Robert E. Bailey was
born on October 27, 1936 in Columbus, Ohio. He completed his BA in
Zoology at the University of California at Los Angeles in 1959. Active in
his studies, Bailey served as a teaching assistant in his junior year, and
in his senior year he served as a research assistant in both the UCLA
School of Medicine and the Department of Zoology. In the School of
Medicine, he participated in a study on avian imprinting, and in the
Department of Zoology, he worked to capture, catalogue, and care for a
large number of plant and animal species for the department while working
with California Fish and Game biologists to study fish. During this time,
he also developed and constructed his own equipment for the capture and
transport of animals. After his graduation, Bailey noticed an ad for a
position as the Director of Animal Training for the U.S. Navy, and decided
to apply for it. To this day, Bailey maintains that he doesn't
know why he got the job. He had trained squid, octopi, fish, and
eels at UCLA, but that would look small compared to the work that he would
do with the Navy.
By 1962, he was working as the Director of the U.S.
training program. The program was just beginning to research dolphins at
Point Mugu. He directed studies into fluid flow around dolphins, as well
as dolphin communication. In addition, Bailey conducted research and
developed programs for fleet systems using dolphins, seals, and sea
lions. Among the objectives of the Navy's
programs was the establishment of behavioral, physiological, medical, and
nutritional norms. Traveling to different bases to work on animal
training, Bailey noticed that the name "Breland"
was coming up repeatedly. Bailey met with Keller Breland in 1962, and
eventually the Brelands were hired as consultants on the animal training
projects. Soon Bob met Marian Breland and collaborator Kent Burgess.
Keller Breland held a very simple class in operant
conditioning for the U. S. Navy's
dolphin trainers. At this point, Breland had considerable experience with
conditioning, and he taught the dolphin trainers in no time to condition a
chicken as a primer for training the dolphins. Building on the knowledge
that they received from the Brelands, Bob Bailey and Sam Ridgeway (the
“dolphin doctor” at Point Mugu) developed dolphin-husbandry procedures in
the spring of 1963, teaching dolphins to lie still and cooperate, to let
trainers put objects into their mouths and blowholes (e.g., for
medical procedures), and eventually to
let trainers draw blood and give injections. It was also in 1963 that Mr.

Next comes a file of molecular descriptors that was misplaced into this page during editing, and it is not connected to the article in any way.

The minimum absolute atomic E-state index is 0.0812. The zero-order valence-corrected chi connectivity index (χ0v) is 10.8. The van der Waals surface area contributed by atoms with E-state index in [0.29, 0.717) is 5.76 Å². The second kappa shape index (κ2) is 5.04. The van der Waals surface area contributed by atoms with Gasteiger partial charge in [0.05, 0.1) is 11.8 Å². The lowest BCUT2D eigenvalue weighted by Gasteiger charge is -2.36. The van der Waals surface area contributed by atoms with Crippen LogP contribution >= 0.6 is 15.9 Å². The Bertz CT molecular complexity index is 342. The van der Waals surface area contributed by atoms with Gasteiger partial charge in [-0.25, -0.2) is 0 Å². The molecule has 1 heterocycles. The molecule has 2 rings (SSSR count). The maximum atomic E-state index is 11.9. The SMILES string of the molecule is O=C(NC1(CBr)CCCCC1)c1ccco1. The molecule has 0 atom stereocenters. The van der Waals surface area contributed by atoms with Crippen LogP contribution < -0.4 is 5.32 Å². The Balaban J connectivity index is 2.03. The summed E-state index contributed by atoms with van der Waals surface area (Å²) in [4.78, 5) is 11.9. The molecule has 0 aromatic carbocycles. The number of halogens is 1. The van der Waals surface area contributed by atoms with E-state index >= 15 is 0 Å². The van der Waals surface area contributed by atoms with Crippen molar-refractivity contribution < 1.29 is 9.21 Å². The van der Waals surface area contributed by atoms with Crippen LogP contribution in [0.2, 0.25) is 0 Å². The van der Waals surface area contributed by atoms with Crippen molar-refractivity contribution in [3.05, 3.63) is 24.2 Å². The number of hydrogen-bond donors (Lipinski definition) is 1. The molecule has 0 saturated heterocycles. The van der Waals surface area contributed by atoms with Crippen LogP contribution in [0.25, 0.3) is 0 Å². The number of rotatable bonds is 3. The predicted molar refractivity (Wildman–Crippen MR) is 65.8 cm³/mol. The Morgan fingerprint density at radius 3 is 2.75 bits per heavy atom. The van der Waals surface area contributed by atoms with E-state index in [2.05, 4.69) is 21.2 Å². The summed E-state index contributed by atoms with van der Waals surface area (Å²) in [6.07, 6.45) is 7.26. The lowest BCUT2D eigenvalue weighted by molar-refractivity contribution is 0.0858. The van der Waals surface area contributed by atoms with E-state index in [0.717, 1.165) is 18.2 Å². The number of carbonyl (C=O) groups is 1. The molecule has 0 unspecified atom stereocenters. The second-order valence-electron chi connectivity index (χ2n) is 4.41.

Bailey initiated and completed the U.S. Navy's
first dolphin open ocean release-and-recovery program. The operation was,
at the time, classified SECRET.
In 1965, Bailey went to work for Animal Behavior Enterprises
Assistant Technical Director. He was placed in charge of ABE's
programs for the Department of Defense and all of the marine mammal
programs. In addition, he developed equipment for the animal displays and
demonstrations, and he wrote manuals and scripts. He also documented ABE's
experimental work. This government work was also classified SECRET.
Keller Breland died in 1965. From 1966-1967, Bailey became the research director
for ABE. He was responsible for all research programs and
experimentation, including secret government work. He developed several
unique apparati for dolphin and other animal navigation, as well as
devices using lasers, supersonic generators, and radio transceivers suitable to be
implanted in the animals. Bob also developed many exhibits for ABE,
including the popular Bird
Brain display. Bailey was made Project Manager of ABE in 1967. Two years later, he became the
Vice President and General Manager of ABE, a position that he held until
1986. It was during this time, in 1976, that he married Marian Breland. He is an accomplished animal trainer, having trained over 150 species and
thousands of individual animals.
love of technology sent him back to the community college in the early
1980's for a degree in BASIC computer programming. He has worked with
computers at great length, always trying to stay on the cutting-edge.
Bailey himself holds four patents for electromechanical devices for animal
training and for use in educational and amusement displays.
Beginning in 1990, Bob served as the CEO of Eclectic
Science Productions, which applies behavioral psychology to learning
situations. Bob Bailey's
resume is an impressive collection of government projects and
groundbreaking psychological research. His unique passion for
understanding animals and his attraction to the latest in technology
helped him to become an important figure in the world of behavioral
psychology. With Marian Breland Bailey, he was a key figure in many
grants and experimental projects and was the co-author of many technical
papers regarding their work together. The Baileys toured the world,
working as animal trainers and behavioral psychologists, using
the operant procedures they had mastered in their own work. Marian
died in 2001. Today, Bob lives
, where he continues to run Eclectic Science Productions.